I admit it. I read the story about Clare being kicked out of her prom (the original post does contain profanity) — whether it was truly because the dads had complained that she was dressed too provocatively or because some of the women just thought so — and I was outraged.
I’m all about encouraging women and equality for women and ending the “blame the victim” culture in which we are so entrenched.
“You shouldn’t have been dressed like that.”
“You were asking for it.”
“It must have been punishment for your sin.” (That’s a favorite that I just learned about. Apparently church leaders are using that one.)
No, there was no rape involved in this story, but it’s all part of the same mentality. While common sense would tell us that certain dress is appropriate in certain situations, and Christian women are called to dress modestly (sorry, folks, it is in the Bible), I do not believe or condone the belief that what a woman wears is provocation for any kind of behavior, whether it’s shaming by another woman (or group of women) or harassment or physical assault by a male (or another woman, for that matter). We own our bodies, and no one has the right to take that away from us.
**Note 7/1/14: When I (and most reasonable people) talk about “dressing modestly”, it’s a focus on self-respect. You should care more about how YOU look and feel than about trying to make yourself look a certain way just to attract attention. When I mention it, in any context, it has nothing to do with tempting men. If a man is going to harass or rape, he’s going to do it regardless of what the woman is wearing. A woman’s clothing – no matter what she’s wearing – is never an invitation. The only way you can legitimately claim “she was asking for it” is if the words “have sex with me” came out of her mouth, and even then, she has the right to change her mind. There’s a great post here that goes into this idea in more depth.**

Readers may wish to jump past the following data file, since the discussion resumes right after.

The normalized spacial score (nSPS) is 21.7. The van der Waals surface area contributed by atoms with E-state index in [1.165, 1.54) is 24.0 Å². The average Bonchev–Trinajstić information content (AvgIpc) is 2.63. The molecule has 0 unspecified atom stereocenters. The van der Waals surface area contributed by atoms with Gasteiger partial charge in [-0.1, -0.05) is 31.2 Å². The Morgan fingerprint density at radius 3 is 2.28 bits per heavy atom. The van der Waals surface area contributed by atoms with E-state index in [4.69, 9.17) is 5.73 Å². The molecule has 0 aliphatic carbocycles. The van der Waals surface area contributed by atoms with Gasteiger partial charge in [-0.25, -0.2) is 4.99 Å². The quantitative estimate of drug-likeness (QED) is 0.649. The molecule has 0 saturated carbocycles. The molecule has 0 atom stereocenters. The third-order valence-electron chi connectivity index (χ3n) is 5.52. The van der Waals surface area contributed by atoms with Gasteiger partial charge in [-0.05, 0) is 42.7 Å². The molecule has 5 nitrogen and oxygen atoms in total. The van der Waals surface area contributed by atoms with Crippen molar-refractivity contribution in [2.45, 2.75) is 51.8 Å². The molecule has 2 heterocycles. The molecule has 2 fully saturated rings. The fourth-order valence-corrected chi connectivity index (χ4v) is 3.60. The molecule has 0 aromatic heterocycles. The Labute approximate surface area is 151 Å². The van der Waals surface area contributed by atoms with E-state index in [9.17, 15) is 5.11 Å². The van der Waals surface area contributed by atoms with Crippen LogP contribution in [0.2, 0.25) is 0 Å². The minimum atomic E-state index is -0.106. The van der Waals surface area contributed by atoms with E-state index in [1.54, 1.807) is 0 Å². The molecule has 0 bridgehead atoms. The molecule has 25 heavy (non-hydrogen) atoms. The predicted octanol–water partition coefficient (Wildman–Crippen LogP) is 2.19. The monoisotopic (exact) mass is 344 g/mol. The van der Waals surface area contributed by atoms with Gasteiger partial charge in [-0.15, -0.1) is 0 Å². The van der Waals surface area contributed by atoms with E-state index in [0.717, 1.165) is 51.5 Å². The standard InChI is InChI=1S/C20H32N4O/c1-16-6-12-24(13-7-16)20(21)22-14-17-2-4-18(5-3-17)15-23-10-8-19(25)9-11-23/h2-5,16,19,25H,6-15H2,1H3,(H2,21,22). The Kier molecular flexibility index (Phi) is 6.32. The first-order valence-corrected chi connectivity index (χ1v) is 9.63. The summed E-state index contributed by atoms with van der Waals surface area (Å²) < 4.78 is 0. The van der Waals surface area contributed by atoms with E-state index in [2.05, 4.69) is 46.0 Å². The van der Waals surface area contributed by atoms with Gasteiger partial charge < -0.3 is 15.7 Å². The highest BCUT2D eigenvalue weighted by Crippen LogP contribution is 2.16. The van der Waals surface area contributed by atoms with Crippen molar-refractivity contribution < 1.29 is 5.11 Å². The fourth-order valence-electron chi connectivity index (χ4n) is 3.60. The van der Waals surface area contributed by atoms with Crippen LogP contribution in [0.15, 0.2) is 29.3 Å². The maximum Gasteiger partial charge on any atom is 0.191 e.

I read a whole bunch of the comments, all in support of Clare. I read the two follow-up posts on Hannah’s blog (Clare is Hannah’s sister and while Clare wrote the original post, Hannah wrote the other two posts.), and some of the comments on those. Everyone seemed to be in support, and there were no dissenting comments.
Then I found out that I know someone in that area. And she knows kids who were at that prom. And Clare’s post didn’t tell the whole story.
Apparently the adults involved in the prom aren’t talking, but the other kids sure are.
“There are two sides to every story. Your side, my side, and the truth is somewhere in the middle.”
I don’t know who said that first, but it’s so true.
Clare’s post went viral, but posts telling “the other side” of the story don’t seem to be getting as much attention. Why would they? it’s not as exciting or sensational as a post about blaming the victim, especially when the victim is a pretty teenage girl.
Alexa is apparently a former homeschooler in the Richmond area, and while she admits she was not in attendance this year, she does know several people who were. Here’s her perspective.
Blogger calliehobbs (I’m assuming a real name is in there somewhere, but I don’t know for sure) says she was at the Richmond Homeschool Prom, and she tells a completely different story than Clare does.
Several bloggers have reposted Clare’s story with titles that blame the dads at the prom. As far as my personal experience goes, I’ve never had an uncomfortable experience with a homeschool dad. I’ve been around them for almost nine years now, and I have two cousins who are homeschool dads (so technically, I’ve been around them my whole life), and I’ve never caught one staring inappropriately at me, another homeschool mom, or a teen or child.
Obviously, homeschool dads are just as susceptible to the current patriarchal culture as other men, but they are not more susceptible. There isn’t a switch that’s flipped somewhere when a family starts homeschooling that turns Dad into a pervert and Mom into a robot who doesn’t notice. So we can stop vilifying homeschool dads now.
When bad things happen, we do need to get the word out, tell our stories, bring them to light. Things only get worse when we pretend nothing is wrong. But if we only tell the part of the story that makes for good news coverage or more blog readers, then we have done a disservice to ourselves and others.
I do not allow anonymous comments on my blog. Anyone is welcome to comment on this post, and if you were at the Richmond Homeschool Prom and have something to say, please do so. I will not remove any comments regardless of which side they support. I will, however, remove any comments that include name-calling (that includes “whore” or “slut”- if you can’t speak without resorting to name-calling, then don’t bother), or vulgar language (again, if you can’t speak without cursing, then go elsewhere).